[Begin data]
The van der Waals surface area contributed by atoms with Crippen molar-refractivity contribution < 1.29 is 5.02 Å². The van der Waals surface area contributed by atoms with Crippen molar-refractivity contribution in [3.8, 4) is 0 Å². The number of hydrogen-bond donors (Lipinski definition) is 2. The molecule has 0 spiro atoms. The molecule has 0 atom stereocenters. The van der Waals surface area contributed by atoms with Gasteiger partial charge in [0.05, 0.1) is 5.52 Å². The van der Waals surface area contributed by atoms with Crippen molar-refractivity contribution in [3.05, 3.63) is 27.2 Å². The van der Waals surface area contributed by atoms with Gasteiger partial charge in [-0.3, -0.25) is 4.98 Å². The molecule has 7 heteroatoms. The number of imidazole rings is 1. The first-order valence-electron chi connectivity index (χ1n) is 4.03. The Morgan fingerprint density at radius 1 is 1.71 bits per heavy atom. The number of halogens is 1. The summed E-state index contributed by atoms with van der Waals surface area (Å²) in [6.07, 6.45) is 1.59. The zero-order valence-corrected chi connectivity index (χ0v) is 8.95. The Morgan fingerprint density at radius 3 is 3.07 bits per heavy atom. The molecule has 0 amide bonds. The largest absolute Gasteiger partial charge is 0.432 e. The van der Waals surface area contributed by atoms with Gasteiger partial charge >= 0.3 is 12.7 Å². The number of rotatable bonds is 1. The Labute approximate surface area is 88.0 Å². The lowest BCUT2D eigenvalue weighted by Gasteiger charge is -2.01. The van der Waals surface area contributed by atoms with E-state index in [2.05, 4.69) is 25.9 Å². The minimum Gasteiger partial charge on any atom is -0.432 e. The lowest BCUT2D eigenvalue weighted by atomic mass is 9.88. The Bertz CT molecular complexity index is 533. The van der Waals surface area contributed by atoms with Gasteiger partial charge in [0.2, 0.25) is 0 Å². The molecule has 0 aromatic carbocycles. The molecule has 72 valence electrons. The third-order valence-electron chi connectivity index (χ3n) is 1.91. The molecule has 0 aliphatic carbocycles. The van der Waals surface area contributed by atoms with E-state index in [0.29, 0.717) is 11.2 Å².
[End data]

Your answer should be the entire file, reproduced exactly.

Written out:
The van der Waals surface area contributed by atoms with Crippen molar-refractivity contribution < 1.29 is 5.02 Å². The van der Waals surface area contributed by atoms with Crippen molar-refractivity contribution in [3.8, 4) is 0 Å². The number of hydrogen-bond donors (Lipinski definition) is 2. The molecule has 0 spiro atoms. The molecule has 0 atom stereocenters. The van der Waals surface area contributed by atoms with Gasteiger partial charge in [0.05, 0.1) is 5.52 Å². The van der Waals surface area contributed by atoms with Crippen molar-refractivity contribution in [3.05, 3.63) is 27.2 Å². The van der Waals surface area contributed by atoms with Gasteiger partial charge in [-0.3, -0.25) is 4.98 Å². The molecule has 7 heteroatoms. The number of imidazole rings is 1. The first-order valence-electron chi connectivity index (χ1n) is 4.03. The Morgan fingerprint density at radius 1 is 1.71 bits per heavy atom. The number of halogens is 1. The summed E-state index contributed by atoms with van der Waals surface area (Å²) in [6.07, 6.45) is 1.59. The zero-order valence-corrected chi connectivity index (χ0v) is 8.95. The Morgan fingerprint density at radius 3 is 3.07 bits per heavy atom. The molecule has 0 amide bonds. The largest absolute Gasteiger partial charge is 0.432 e. The van der Waals surface area contributed by atoms with Gasteiger partial charge >= 0.3 is 12.7 Å². The number of rotatable bonds is 1. The Labute approximate surface area is 88.0 Å². The lowest BCUT2D eigenvalue weighted by Gasteiger charge is -2.01. The van der Waals surface area contributed by atoms with E-state index in [2.05, 4.69) is 25.9 Å². The minimum Gasteiger partial charge on any atom is -0.432 e. The lowest BCUT2D eigenvalue weighted by atomic mass is 9.88. The Bertz CT molecular complexity index is 533. The van der Waals surface area contributed by atoms with Gasteiger partial charge in [0.2, 0.25) is 0 Å². The molecule has 0 aromatic carbocycles. The molecule has 72 valence electrons. The third-order valence-electron chi connectivity index (χ3n) is 1.91. The molecule has 0 aliphatic carbocycles. The van der Waals surface area contributed by atoms with E-state index in [0.29, 0.717) is 11.2 Å².